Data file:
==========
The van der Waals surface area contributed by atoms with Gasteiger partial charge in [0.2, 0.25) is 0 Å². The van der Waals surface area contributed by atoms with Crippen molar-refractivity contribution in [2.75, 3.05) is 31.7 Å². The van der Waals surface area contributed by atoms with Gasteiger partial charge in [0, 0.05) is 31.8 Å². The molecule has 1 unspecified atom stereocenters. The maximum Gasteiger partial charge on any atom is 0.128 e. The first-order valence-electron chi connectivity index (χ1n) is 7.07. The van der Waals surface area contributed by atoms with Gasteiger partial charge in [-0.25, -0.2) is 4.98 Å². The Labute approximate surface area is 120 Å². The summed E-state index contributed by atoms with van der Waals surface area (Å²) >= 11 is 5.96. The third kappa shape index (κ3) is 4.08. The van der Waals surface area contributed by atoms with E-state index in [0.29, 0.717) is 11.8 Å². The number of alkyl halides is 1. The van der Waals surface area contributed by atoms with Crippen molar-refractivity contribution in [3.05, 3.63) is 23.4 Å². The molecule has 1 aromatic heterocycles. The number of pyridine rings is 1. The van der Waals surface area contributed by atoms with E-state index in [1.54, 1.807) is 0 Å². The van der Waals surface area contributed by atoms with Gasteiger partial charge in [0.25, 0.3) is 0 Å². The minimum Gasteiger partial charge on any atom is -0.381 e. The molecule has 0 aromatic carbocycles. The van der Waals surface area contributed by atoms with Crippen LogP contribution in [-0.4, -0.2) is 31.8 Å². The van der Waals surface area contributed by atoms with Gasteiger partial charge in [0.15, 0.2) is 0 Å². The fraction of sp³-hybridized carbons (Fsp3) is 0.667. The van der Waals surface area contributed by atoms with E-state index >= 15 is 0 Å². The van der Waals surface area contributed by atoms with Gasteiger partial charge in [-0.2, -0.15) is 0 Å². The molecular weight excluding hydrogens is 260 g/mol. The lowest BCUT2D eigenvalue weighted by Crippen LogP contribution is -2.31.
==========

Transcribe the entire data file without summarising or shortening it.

The van der Waals surface area contributed by atoms with Gasteiger partial charge in [0.2, 0.25) is 0 Å². The van der Waals surface area contributed by atoms with Crippen molar-refractivity contribution in [2.75, 3.05) is 31.7 Å². The van der Waals surface area contributed by atoms with Gasteiger partial charge in [0, 0.05) is 31.8 Å². The molecule has 1 unspecified atom stereocenters. The maximum Gasteiger partial charge on any atom is 0.128 e. The first-order valence-electron chi connectivity index (χ1n) is 7.07. The van der Waals surface area contributed by atoms with Gasteiger partial charge in [-0.25, -0.2) is 4.98 Å². The Labute approximate surface area is 120 Å². The summed E-state index contributed by atoms with van der Waals surface area (Å²) >= 11 is 5.96. The third kappa shape index (κ3) is 4.08. The van der Waals surface area contributed by atoms with E-state index in [0.29, 0.717) is 11.8 Å². The number of alkyl halides is 1. The van der Waals surface area contributed by atoms with Crippen molar-refractivity contribution in [3.05, 3.63) is 23.4 Å². The molecule has 1 aromatic heterocycles. The number of pyridine rings is 1. The van der Waals surface area contributed by atoms with E-state index in [1.54, 1.807) is 0 Å². The van der Waals surface area contributed by atoms with Gasteiger partial charge in [0.25, 0.3) is 0 Å². The minimum Gasteiger partial charge on any atom is -0.381 e. The molecule has 0 aromatic carbocycles. The van der Waals surface area contributed by atoms with Crippen LogP contribution in [-0.4, -0.2) is 31.8 Å². The van der Waals surface area contributed by atoms with Gasteiger partial charge in [0.15, 0.2) is 0 Å². The fraction of sp³-hybridized carbons (Fsp3) is 0.667. The van der Waals surface area contributed by atoms with E-state index >= 15 is 0 Å². The van der Waals surface area contributed by atoms with Gasteiger partial charge in [-0.2, -0.15) is 0 Å². The molecular weight excluding hydrogens is 260 g/mol. The lowest BCUT2D eigenvalue weighted by Crippen LogP contribution is -2.31.